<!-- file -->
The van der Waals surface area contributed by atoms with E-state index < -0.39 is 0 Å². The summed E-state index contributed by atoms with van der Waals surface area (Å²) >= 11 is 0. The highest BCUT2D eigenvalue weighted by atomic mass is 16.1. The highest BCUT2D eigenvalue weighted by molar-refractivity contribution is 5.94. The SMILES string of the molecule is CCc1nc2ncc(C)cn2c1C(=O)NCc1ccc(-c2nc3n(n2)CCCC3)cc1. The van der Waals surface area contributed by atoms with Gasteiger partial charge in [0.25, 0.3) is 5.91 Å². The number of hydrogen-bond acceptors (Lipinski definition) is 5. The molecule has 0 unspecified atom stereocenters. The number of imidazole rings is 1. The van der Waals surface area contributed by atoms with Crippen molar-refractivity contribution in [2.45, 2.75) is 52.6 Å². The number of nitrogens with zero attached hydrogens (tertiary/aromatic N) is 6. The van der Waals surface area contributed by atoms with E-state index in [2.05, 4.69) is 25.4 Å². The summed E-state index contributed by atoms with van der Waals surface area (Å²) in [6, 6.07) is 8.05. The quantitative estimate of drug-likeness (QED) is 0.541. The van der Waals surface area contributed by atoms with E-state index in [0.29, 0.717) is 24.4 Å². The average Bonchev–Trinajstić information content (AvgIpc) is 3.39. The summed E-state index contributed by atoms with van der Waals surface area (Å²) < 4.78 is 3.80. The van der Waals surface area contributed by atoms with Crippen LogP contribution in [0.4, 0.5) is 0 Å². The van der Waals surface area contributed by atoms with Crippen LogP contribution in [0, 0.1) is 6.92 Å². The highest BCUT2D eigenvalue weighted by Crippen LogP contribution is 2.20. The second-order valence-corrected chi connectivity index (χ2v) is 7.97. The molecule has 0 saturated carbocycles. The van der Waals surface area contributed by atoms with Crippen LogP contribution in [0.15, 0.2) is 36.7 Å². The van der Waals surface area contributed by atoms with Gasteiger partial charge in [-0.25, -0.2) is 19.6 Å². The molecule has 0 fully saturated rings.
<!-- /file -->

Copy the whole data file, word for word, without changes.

The van der Waals surface area contributed by atoms with E-state index < -0.39 is 0 Å². The summed E-state index contributed by atoms with van der Waals surface area (Å²) >= 11 is 0. The highest BCUT2D eigenvalue weighted by atomic mass is 16.1. The highest BCUT2D eigenvalue weighted by molar-refractivity contribution is 5.94. The SMILES string of the molecule is CCc1nc2ncc(C)cn2c1C(=O)NCc1ccc(-c2nc3n(n2)CCCC3)cc1. The van der Waals surface area contributed by atoms with Gasteiger partial charge in [0.25, 0.3) is 5.91 Å². The number of hydrogen-bond acceptors (Lipinski definition) is 5. The molecule has 0 unspecified atom stereocenters. The number of imidazole rings is 1. The van der Waals surface area contributed by atoms with Crippen molar-refractivity contribution in [2.45, 2.75) is 52.6 Å². The number of nitrogens with zero attached hydrogens (tertiary/aromatic N) is 6. The van der Waals surface area contributed by atoms with E-state index in [2.05, 4.69) is 25.4 Å². The summed E-state index contributed by atoms with van der Waals surface area (Å²) in [6, 6.07) is 8.05. The quantitative estimate of drug-likeness (QED) is 0.541. The van der Waals surface area contributed by atoms with E-state index in [0.29, 0.717) is 24.4 Å². The average Bonchev–Trinajstić information content (AvgIpc) is 3.39. The summed E-state index contributed by atoms with van der Waals surface area (Å²) < 4.78 is 3.80. The van der Waals surface area contributed by atoms with Crippen LogP contribution in [0.4, 0.5) is 0 Å². The van der Waals surface area contributed by atoms with Crippen LogP contribution in [0, 0.1) is 6.92 Å². The highest BCUT2D eigenvalue weighted by Crippen LogP contribution is 2.20. The second-order valence-corrected chi connectivity index (χ2v) is 7.97. The molecule has 0 saturated carbocycles. The van der Waals surface area contributed by atoms with Crippen LogP contribution in [0.15, 0.2) is 36.7 Å². The van der Waals surface area contributed by atoms with Gasteiger partial charge in [-0.25, -0.2) is 19.6 Å². The molecule has 0 fully saturated rings.